It is always fun to figure out whodunit in a mystery that has been left unsolved for centuries. In "A time for the death of a King", Ann Dukthas presents a very plausible solution to the murder of Lord Darnley, the second husband of Mary, Queen of Scots. What seems very romantic to me about Mary is the fact that, although she had the true Royal Blue blood that Elizabeth I lacked, she was to be Queen of England, Scotland, France and the Isles; she would - should have - been the most powerful Monarch in the medieval world and yet... for some obscure fateful reason, she didn't get to be. On Mary's behalf, I find that speaks a lot about her character. When she walked into England she practically gave herself up to her cousin. As Dukthas says at the end of the book, she was very likely tired from running (who wouldn't be?), tired of all the politicking around her, and wanted to live a life of peace, in a sort of quiet retirement. She would probably have achieved this, should she not have been who she actually was. Mary represented a great danger to the English Queen - or rather the English interests - and had to be given the ax, literally. This historical whodunit offers superb plotting and a deep, dark look into the masterminds that rule our powerful world. It is unbelievable how far people will go in their conquest of power, be it for a goodness or an evil reason. Dukthas is also a superb descriptor of the era, bringing us inside the palaces, making us watch the famous masques: "They watched as a great shipped constructed especially for the masque about the Merovingians, those long-haired Kings of France who ruled the country long before the Valois were ever heard of" (Page 26); and providing explicit details of the luxuries such as perfumes, clothing materials ("...those popinjays, dressed in their yards of shot red and yellow taffeta, gold damask suits, jerkins edged with silver and white Florentine serge stockings." - page 20); and delicious foods, that will send you mouthwatering to research history of fashion as well as for a glass of the best garnet you can afford. Such descriptions abound, but what is really touching is Mary, the Queen as a character in all her vulnerability. Regardless what her personality was in real life, her humanity in Dukthas' portrayal is so vivid, it fleshes her out as unique. Even the cover art is commendable, showing a haunted Queen of Scots in all her regalia, looking over her shoulder, as her husband lies dead in the orchard. The story takes us to the events of February 1567, that Sunday, the last night of the Carnival festivities, when Kirk o'Field blew up into a pile of ruble and Mary's husband and his personal aide were found dead in the orchard adjacent to the property. Dead they were, but hardly from such explosion. The bodies had no marks on them, no sign of a struggle, they seem "to be lying peacefully asleep," as many eyewitness accounts are reported to have said. Regardless of what really happened, th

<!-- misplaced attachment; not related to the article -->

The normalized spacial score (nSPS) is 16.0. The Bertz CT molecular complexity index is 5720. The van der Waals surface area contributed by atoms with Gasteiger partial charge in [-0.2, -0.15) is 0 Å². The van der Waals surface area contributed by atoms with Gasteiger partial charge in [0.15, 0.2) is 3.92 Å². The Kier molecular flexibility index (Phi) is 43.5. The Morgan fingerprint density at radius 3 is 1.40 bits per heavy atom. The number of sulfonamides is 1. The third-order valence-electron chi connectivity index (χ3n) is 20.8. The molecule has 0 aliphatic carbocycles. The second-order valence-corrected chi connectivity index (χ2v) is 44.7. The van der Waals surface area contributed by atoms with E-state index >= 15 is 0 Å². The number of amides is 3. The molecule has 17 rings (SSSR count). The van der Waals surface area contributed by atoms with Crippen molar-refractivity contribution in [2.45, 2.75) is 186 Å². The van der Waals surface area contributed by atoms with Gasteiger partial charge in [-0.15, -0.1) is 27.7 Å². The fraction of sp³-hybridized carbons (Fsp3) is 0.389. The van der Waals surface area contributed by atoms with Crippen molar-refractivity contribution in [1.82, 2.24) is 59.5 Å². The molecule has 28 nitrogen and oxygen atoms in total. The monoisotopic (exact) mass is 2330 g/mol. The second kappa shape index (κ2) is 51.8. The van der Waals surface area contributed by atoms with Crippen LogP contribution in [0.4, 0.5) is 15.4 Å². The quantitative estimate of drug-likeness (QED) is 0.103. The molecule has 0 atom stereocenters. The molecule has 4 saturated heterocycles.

Great historical mystery